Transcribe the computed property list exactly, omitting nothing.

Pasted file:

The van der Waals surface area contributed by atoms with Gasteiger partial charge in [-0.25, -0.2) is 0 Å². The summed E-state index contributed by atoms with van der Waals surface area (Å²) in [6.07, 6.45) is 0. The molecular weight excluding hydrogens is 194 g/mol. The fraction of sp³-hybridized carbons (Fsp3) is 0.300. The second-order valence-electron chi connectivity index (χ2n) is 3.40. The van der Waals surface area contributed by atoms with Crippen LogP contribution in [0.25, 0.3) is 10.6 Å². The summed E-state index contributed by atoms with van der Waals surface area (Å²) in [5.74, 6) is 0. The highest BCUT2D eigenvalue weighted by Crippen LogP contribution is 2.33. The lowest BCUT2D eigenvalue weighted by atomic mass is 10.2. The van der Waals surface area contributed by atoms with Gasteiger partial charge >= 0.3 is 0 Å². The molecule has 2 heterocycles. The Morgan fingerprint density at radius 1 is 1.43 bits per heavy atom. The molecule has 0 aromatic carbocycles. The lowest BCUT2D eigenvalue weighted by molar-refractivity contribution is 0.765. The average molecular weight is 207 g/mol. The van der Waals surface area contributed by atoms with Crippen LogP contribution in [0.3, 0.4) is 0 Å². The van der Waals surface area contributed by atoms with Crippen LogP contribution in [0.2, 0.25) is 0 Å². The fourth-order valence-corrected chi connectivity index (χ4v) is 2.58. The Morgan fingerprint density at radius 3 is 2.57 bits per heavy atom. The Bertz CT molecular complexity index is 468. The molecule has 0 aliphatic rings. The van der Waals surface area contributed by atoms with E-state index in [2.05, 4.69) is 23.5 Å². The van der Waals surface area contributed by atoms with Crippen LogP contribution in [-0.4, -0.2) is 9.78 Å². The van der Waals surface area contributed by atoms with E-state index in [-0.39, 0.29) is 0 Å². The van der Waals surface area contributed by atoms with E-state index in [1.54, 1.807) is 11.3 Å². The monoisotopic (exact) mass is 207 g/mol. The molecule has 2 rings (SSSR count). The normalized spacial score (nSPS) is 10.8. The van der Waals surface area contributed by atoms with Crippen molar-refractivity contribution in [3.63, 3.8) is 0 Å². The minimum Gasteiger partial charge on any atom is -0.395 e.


The van der Waals surface area contributed by atoms with Gasteiger partial charge in [-0.25, -0.2) is 0 Å². The summed E-state index contributed by atoms with van der Waals surface area (Å²) in [6.07, 6.45) is 0. The molecular weight excluding hydrogens is 194 g/mol. The fraction of sp³-hybridized carbons (Fsp3) is 0.300. The second-order valence-electron chi connectivity index (χ2n) is 3.40. The van der Waals surface area contributed by atoms with Crippen LogP contribution in [0.25, 0.3) is 10.6 Å². The summed E-state index contributed by atoms with van der Waals surface area (Å²) in [5.74, 6) is 0. The highest BCUT2D eigenvalue weighted by Crippen LogP contribution is 2.33. The lowest BCUT2D eigenvalue weighted by atomic mass is 10.2. The van der Waals surface area contributed by atoms with Gasteiger partial charge >= 0.3 is 0 Å². The molecule has 2 heterocycles. The Morgan fingerprint density at radius 1 is 1.43 bits per heavy atom. The molecule has 0 aromatic carbocycles. The lowest BCUT2D eigenvalue weighted by molar-refractivity contribution is 0.765. The average molecular weight is 207 g/mol. The van der Waals surface area contributed by atoms with Crippen LogP contribution in [0.3, 0.4) is 0 Å². The van der Waals surface area contributed by atoms with Crippen LogP contribution in [0.2, 0.25) is 0 Å². The fourth-order valence-corrected chi connectivity index (χ4v) is 2.58. The Morgan fingerprint density at radius 3 is 2.57 bits per heavy atom. The Bertz CT molecular complexity index is 468. The molecule has 0 aliphatic rings. The van der Waals surface area contributed by atoms with E-state index in [2.05, 4.69) is 23.5 Å². The van der Waals surface area contributed by atoms with Crippen LogP contribution in [-0.4, -0.2) is 9.78 Å². The van der Waals surface area contributed by atoms with E-state index in [-0.39, 0.29) is 0 Å². The van der Waals surface area contributed by atoms with E-state index in [1.54, 1.807) is 11.3 Å². The monoisotopic (exact) mass is 207 g/mol. The molecule has 2 rings (SSSR count). The normalized spacial score (nSPS) is 10.8. The van der Waals surface area contributed by atoms with Crippen molar-refractivity contribution in [3.63, 3.8) is 0 Å². The minimum Gasteiger partial charge on any atom is -0.395 e.